Learn Spanish -
Alphabet Letters In Spanish ...
Learn the Alphabet Letters In Spanish ...
The Spanish alphabet is, basically, made up of the Latin alphabet with a few special/additional letters.
The vowels are sometimes marked with an acute accent. This indicates a stress - either when it doesn´t follow normal grammatical rules or in order to differentiate otherwise similarly spelt words.
So ... how many letters are there in the Castilian Spanish alphabet?
This is not such an easy question to answer as you would, at first, think and reference books often disagree!
However, according to the Real Academia Española (RAE) or Spanish Royal Academy - which is the official body deciding these matters - there are 29 letters in the alphabet, made up as follows ...
Alphabet Letters In Spanish - 29
a, b, c, ch, d,
e, f, g, h, i,
j, k, l, ll, m,
n, ñ, o, p, q,
r, s, t, u, v,
w, x, y, z.
Alphabet Letters In Spanish - Inclusions/Exclusions
Traditionally, there was also a separate letter rr in the Spanish alphabet.
However, this is no longer the case and the Real Academia Española no longer considers it a letter.
The letters ch and ll have been considered separate letters since 1803.
But, in 1994, the Association of Spanish Language Academics agreed to sort ch and ll as ordinary pairs of letters - by request of UNESCO and other international organizations - while keeping them as distinct letters for other purposes.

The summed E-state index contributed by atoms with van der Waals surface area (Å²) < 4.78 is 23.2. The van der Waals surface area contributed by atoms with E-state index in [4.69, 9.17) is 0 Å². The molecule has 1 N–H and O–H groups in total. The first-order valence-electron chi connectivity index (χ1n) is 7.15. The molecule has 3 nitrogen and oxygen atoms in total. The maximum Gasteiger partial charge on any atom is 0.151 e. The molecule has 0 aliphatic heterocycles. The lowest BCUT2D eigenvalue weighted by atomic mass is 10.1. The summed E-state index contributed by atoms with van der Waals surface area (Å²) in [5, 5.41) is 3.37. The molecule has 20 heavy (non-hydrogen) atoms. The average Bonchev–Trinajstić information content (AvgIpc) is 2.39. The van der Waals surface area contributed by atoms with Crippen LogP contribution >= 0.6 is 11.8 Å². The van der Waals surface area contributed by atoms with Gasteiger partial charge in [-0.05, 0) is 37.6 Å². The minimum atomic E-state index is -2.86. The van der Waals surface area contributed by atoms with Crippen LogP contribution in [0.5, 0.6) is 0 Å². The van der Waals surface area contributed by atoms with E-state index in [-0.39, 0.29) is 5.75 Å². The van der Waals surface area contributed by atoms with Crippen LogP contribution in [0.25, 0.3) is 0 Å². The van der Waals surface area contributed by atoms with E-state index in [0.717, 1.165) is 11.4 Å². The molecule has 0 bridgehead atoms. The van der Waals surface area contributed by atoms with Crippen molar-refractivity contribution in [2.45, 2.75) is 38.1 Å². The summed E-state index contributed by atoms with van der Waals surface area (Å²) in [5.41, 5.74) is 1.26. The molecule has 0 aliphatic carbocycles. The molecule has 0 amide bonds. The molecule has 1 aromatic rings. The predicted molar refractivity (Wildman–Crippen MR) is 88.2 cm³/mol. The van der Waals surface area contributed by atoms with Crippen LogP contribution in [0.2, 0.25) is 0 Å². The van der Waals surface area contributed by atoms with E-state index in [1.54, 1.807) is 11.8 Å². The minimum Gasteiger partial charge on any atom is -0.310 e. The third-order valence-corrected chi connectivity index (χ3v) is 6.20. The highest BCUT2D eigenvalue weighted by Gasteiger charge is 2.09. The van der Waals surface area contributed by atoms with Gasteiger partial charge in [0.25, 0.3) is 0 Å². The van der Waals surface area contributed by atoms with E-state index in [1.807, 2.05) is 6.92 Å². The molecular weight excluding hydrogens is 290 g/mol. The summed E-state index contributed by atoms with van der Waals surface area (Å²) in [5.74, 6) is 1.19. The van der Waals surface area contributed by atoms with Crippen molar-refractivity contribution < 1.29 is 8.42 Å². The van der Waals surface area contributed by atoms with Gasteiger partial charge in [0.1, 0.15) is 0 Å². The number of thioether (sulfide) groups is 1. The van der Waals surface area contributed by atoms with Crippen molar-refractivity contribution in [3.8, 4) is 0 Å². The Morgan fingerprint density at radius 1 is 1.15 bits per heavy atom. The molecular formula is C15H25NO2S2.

In other words, if looking up the word chorizo in a dictionary, it will now be listed between ce and ci and NOT between c and d as it was formerly.
To sum up ... ch and ll are considered separate letters, but are not treated that way for alphabetizing.
You may well find that some reference books and dictionaries do not include w or k listings, for these letters tend to be used almost exclusively in words of foreign origin.
Also, some books will count rr as a separate letter.
Alphabet Letters In Spanish - Names/Pronunciation
Click the little arrow on the audio clip below to hear the Alphabet Letters In Spanish being said.
Although there isn't much difference, we concentrate on Castilian Spanish - in other words, the Spanish spoken in Spain - rather than South American Spanish.
You can pronounce w as doble u or doble v but, in the audio clip, we use doble u.
Following the audio clip, you'll find the names/pronunciation of the Spanish alphabet in text format.